Election 2012: Obama aims to keep pressure on Romney in Florida
U.S. President Barack Obama (l) and Republican presidential candidate Mitt Romney (r). PHOTO/AP
President Barack Obama is trying to keep the pressure on rival Mitt Romney, opening two days of campaigning in Florida in search of military veterans, seniors and unaligned voters in the state’s crucial midsection.
Obama was holding events Thursday in Jacksonville and West Palm Beach as his campaign urges Romney to release more years of his tax returns and keeps a sharp focus on the former Massachusetts governor’s tenure as the head of a private equity firm.
Florida is the largest and most coveted of the nation’s Election Day toss-up states, a place where Romney could severely damage Obama’s chances of winning re-election. Republicans are holding their national convention in Tampa in August in hopes of giving themselves an edge in the state.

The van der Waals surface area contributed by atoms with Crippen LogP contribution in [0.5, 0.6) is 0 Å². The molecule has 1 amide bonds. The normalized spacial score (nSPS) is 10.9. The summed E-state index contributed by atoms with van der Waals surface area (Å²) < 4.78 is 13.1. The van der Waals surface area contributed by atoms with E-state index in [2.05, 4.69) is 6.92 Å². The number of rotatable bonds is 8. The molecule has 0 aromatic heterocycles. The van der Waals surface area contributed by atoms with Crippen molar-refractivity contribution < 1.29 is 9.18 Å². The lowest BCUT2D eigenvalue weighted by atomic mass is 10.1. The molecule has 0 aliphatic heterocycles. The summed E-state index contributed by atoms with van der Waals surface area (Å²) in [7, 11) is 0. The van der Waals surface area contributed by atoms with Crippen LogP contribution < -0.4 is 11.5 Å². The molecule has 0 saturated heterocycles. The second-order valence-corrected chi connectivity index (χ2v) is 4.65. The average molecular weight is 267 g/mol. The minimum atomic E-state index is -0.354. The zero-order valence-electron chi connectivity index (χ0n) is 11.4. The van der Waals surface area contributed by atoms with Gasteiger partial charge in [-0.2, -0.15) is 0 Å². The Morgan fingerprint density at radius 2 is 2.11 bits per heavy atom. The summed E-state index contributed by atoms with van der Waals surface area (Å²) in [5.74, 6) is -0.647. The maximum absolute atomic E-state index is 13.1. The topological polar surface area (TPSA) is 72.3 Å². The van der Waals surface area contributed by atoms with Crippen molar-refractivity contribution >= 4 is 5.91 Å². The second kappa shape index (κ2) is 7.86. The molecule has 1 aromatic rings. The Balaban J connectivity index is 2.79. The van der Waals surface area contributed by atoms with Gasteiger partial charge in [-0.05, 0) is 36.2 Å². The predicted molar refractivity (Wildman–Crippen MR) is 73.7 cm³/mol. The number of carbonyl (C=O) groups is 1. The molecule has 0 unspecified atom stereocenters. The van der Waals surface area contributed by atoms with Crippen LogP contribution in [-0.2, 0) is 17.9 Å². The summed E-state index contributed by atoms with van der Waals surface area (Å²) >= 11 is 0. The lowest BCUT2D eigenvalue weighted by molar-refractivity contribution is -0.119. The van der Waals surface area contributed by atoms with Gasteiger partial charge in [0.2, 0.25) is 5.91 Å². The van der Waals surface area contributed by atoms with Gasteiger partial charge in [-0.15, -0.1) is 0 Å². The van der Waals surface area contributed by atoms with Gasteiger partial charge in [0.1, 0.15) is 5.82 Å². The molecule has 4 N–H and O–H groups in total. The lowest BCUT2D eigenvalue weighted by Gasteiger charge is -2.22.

If Obama can lock down Florida’s 29 electoral votes, it would be difficult for Romney to mount enough support elsewhere to capture the White House.
Polls have shown Obama and Romney in a dead heat in the state, which has struggled with an unemployment rate of 8.6 percent, above the national average, and a still-recovering housing market. Florida provided the deciding margin in George W. Bush’s victory in 2000 and has been closely contested ever since, with Obama carrying the state in 2008.
Obama aides noted that since 1992, Floridians have cast more than 32.5 million votes during the past five presidential elections and only 57,000 votes have separated the two parties in those campaigns. “Florida’s always a close state and we don’t expect that to change between now and November,” said Obama spokesman Ben LaBolt.
Both sides are jockeying for an advantage.